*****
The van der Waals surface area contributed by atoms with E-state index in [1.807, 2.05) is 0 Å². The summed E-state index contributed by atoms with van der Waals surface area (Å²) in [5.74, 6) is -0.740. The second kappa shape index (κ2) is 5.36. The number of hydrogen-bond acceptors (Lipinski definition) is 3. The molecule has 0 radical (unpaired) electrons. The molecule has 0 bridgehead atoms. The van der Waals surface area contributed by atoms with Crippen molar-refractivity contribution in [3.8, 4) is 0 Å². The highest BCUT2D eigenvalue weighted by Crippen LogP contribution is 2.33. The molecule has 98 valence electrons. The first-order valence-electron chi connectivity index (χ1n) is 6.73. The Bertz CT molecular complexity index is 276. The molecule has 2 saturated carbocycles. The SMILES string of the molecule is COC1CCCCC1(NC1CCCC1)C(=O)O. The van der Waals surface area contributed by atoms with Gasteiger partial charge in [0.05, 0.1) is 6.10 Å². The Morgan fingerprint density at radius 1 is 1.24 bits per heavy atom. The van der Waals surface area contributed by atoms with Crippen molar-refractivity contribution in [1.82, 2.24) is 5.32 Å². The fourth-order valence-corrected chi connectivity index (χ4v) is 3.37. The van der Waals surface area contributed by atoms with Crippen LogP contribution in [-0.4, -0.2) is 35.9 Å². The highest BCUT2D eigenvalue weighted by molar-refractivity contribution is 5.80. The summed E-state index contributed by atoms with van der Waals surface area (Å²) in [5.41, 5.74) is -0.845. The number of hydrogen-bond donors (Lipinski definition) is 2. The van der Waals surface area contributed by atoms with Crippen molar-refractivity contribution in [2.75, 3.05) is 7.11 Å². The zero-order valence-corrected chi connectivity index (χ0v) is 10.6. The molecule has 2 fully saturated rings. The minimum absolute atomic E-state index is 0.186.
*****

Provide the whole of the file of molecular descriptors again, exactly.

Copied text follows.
The van der Waals surface area contributed by atoms with E-state index in [1.807, 2.05) is 0 Å². The summed E-state index contributed by atoms with van der Waals surface area (Å²) in [5.74, 6) is -0.740. The second kappa shape index (κ2) is 5.36. The number of hydrogen-bond acceptors (Lipinski definition) is 3. The molecule has 0 radical (unpaired) electrons. The molecule has 0 bridgehead atoms. The van der Waals surface area contributed by atoms with Crippen molar-refractivity contribution in [3.8, 4) is 0 Å². The highest BCUT2D eigenvalue weighted by Crippen LogP contribution is 2.33. The molecule has 98 valence electrons. The first-order valence-electron chi connectivity index (χ1n) is 6.73. The Bertz CT molecular complexity index is 276. The molecule has 2 saturated carbocycles. The SMILES string of the molecule is COC1CCCCC1(NC1CCCC1)C(=O)O. The van der Waals surface area contributed by atoms with Gasteiger partial charge in [0.05, 0.1) is 6.10 Å². The Morgan fingerprint density at radius 1 is 1.24 bits per heavy atom. The van der Waals surface area contributed by atoms with Crippen molar-refractivity contribution in [1.82, 2.24) is 5.32 Å². The fourth-order valence-corrected chi connectivity index (χ4v) is 3.37. The van der Waals surface area contributed by atoms with Crippen LogP contribution in [-0.4, -0.2) is 35.9 Å². The highest BCUT2D eigenvalue weighted by molar-refractivity contribution is 5.80. The summed E-state index contributed by atoms with van der Waals surface area (Å²) in [5.41, 5.74) is -0.845. The number of hydrogen-bond donors (Lipinski definition) is 2. The van der Waals surface area contributed by atoms with Crippen molar-refractivity contribution in [2.75, 3.05) is 7.11 Å². The zero-order valence-corrected chi connectivity index (χ0v) is 10.6. The molecule has 2 fully saturated rings. The minimum absolute atomic E-state index is 0.186.